I suggest a Sabbath schedule of Sunday School in the morning followed by family time at home. Congregational hymns were much more musical in the days when we practiced singing on Sunday mornings. Class time could be gender as well as age segregated for those who find Priesthood and Relief Society more useful than Gospel Doctrine class—the lessons really aren’t that different. Wards would find it much easier to staff Primary for one-hour sessions. Retention rate of young adults might improve if kids weren’t subjected to three hours of sitting with arms folded every Sunday. And members might leave church on Sunday feeling uplifted instead of exhausted.

Aesthetics and Worship

“What attracted you to Catholicism?” I asked my brother who is contemplating baptism into that faith. He answered thoughtfully: “The beauty of the liturgy, the pageantry, the tradition of combining art and ceremony with worship. Protestant churches are stark and bare—empty.”

Dooby’s answer made me think of the temples and churches humans have constructed for worship throughout history. From Angkor Wat in Cambodia to gothic cathedrals in Europe to simple Shaker meetinghouses in New England to sacred mountains in many lands, humans have equated beauty with worship.

I have not attended a Catholic service—probably for fear of not knowing what to do. But, I have attended Episcopal services and found the liturgy quite beautiful and inspiring of reverence.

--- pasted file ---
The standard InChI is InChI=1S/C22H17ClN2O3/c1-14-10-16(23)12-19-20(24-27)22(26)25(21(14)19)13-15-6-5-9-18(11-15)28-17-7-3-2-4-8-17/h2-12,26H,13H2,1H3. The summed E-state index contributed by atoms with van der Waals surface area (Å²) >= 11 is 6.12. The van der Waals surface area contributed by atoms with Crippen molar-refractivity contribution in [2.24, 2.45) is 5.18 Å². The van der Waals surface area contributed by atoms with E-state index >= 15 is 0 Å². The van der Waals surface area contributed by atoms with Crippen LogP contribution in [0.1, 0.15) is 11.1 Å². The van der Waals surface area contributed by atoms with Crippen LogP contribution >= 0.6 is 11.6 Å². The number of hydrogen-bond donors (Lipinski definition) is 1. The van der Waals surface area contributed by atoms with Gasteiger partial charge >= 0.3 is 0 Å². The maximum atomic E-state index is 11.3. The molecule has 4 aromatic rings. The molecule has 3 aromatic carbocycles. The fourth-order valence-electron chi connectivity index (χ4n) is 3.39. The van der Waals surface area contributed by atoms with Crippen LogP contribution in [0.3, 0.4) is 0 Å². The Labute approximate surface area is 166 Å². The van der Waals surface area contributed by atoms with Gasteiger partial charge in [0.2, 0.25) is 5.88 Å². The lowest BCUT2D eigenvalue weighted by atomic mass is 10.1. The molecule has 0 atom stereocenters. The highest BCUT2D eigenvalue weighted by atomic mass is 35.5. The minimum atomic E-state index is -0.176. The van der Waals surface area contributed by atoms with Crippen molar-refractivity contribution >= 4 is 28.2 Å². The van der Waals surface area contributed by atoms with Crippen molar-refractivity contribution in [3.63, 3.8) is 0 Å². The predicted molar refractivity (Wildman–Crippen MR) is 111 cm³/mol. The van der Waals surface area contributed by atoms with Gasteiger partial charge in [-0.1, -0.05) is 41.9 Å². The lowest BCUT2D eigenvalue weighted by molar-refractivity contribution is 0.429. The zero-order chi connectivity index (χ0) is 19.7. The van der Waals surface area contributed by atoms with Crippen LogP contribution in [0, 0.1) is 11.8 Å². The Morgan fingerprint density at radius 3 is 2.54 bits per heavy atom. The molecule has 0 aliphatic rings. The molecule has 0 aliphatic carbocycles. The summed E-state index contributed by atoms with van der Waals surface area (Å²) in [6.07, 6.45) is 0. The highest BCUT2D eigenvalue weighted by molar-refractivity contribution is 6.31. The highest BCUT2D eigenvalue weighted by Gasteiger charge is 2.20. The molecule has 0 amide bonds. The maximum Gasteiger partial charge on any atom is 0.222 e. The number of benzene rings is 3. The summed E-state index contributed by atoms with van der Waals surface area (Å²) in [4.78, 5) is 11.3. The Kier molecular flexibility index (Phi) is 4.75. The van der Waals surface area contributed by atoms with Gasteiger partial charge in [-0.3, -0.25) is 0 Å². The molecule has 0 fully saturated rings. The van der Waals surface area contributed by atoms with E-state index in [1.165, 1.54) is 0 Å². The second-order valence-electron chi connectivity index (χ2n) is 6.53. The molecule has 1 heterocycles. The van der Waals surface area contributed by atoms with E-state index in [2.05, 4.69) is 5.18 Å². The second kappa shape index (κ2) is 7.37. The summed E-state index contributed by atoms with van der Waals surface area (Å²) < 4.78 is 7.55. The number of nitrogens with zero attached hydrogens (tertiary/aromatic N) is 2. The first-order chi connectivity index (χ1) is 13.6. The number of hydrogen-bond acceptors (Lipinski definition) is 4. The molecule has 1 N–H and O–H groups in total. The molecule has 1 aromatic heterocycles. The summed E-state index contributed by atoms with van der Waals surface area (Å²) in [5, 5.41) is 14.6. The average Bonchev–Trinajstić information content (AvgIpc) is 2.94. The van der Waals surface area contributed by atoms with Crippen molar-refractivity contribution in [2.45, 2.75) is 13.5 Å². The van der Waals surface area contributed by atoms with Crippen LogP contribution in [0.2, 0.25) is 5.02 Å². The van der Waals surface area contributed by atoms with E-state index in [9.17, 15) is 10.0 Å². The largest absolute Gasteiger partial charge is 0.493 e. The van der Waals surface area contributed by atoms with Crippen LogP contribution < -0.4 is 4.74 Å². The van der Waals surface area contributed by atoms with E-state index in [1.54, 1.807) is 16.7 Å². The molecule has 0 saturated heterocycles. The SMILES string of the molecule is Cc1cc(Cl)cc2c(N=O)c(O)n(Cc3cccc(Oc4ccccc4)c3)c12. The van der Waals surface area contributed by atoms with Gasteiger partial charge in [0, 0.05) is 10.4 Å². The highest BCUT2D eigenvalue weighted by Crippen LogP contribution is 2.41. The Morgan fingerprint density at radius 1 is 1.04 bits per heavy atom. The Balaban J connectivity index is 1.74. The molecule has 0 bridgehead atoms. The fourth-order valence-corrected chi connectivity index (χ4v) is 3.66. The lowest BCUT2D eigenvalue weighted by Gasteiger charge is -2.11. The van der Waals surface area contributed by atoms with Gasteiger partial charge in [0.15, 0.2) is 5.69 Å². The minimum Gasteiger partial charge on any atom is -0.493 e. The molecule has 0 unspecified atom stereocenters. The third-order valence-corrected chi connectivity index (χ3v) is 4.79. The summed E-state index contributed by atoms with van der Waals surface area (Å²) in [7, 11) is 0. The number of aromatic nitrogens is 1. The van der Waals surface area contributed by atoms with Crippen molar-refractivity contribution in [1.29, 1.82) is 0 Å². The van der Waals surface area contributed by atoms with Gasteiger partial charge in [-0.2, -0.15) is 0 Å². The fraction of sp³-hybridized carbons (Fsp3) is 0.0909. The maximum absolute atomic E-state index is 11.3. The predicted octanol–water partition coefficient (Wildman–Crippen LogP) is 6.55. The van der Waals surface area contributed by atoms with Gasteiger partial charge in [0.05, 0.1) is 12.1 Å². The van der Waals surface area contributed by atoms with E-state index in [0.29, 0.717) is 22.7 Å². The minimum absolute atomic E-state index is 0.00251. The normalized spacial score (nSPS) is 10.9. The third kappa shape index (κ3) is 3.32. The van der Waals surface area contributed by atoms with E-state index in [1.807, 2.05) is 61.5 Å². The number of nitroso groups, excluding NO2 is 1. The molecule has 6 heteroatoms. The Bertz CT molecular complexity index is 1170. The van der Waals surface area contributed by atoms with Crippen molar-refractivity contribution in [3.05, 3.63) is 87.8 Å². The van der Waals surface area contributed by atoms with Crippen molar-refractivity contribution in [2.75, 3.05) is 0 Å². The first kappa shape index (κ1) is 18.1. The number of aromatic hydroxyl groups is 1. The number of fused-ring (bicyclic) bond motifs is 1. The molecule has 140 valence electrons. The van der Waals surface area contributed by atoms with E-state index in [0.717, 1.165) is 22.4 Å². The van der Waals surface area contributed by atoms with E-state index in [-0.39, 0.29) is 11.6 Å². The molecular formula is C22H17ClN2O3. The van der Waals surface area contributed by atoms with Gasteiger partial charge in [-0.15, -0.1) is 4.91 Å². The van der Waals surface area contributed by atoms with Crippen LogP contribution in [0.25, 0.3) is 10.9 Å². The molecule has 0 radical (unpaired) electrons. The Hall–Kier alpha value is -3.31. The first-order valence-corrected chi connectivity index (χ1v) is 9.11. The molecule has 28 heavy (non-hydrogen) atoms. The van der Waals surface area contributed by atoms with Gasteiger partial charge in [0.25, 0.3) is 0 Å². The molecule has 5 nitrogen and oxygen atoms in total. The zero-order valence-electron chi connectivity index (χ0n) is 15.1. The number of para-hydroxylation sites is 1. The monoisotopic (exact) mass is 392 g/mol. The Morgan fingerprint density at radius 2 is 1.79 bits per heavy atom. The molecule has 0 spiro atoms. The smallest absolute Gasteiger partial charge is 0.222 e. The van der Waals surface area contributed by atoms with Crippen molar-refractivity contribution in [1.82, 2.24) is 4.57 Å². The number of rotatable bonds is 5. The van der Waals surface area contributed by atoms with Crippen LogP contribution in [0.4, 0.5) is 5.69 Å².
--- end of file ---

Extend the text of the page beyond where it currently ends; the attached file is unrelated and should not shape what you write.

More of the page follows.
I sometimes attend services at the Salt Lake Unitarian Church for the wit and wisdom of the Reverend Tom Goldsmith and for the music. The paid music director, an accomplished pianist and composer, plays a variety of music—classical, jazz, popular, even hymns to complement the sermons. The choir, under his direction, can raise goose bumps with their performances. When he conducts a children’s choir, the kids have fun and the audience enjoys. I always leave feeling uplifted. The old Zen Center in Salt Lake had a classic Japanese style with candles, incense, and sometimes flowers giving an aura of peace to the Zendo. (The group recently relocated, and I haven’t seen the new facility yet).

The evangelical churches where our sons worship generally are not given to displays of beautiful art or music. When we attended Christmas Eve services with our older son’s family last year, I nearly wept at the beauty of singing “Silent Night” in the darkened sanctuary with each member of the congregation holding a lighted candle.

With one exception, beauty is lacking in Mormon worship. Chapels are bland, cookie cutter sameness—inside and out. Congregational singing drags. In most wards instrumental or vocal performances provide opportunities for young members to perform, but do little to elevate the congregation’s appreciation.

One element of beauty I do find when I attend my home ward is the warmth of friendship among members. Fellowship is fostered by assigning members to attend within boundaries which keep wards relatively small and members living within the same general area.

Camaraderie thrives within these borders. If only we could have beautiful music, uplifting architecture, and articulate sermons to match.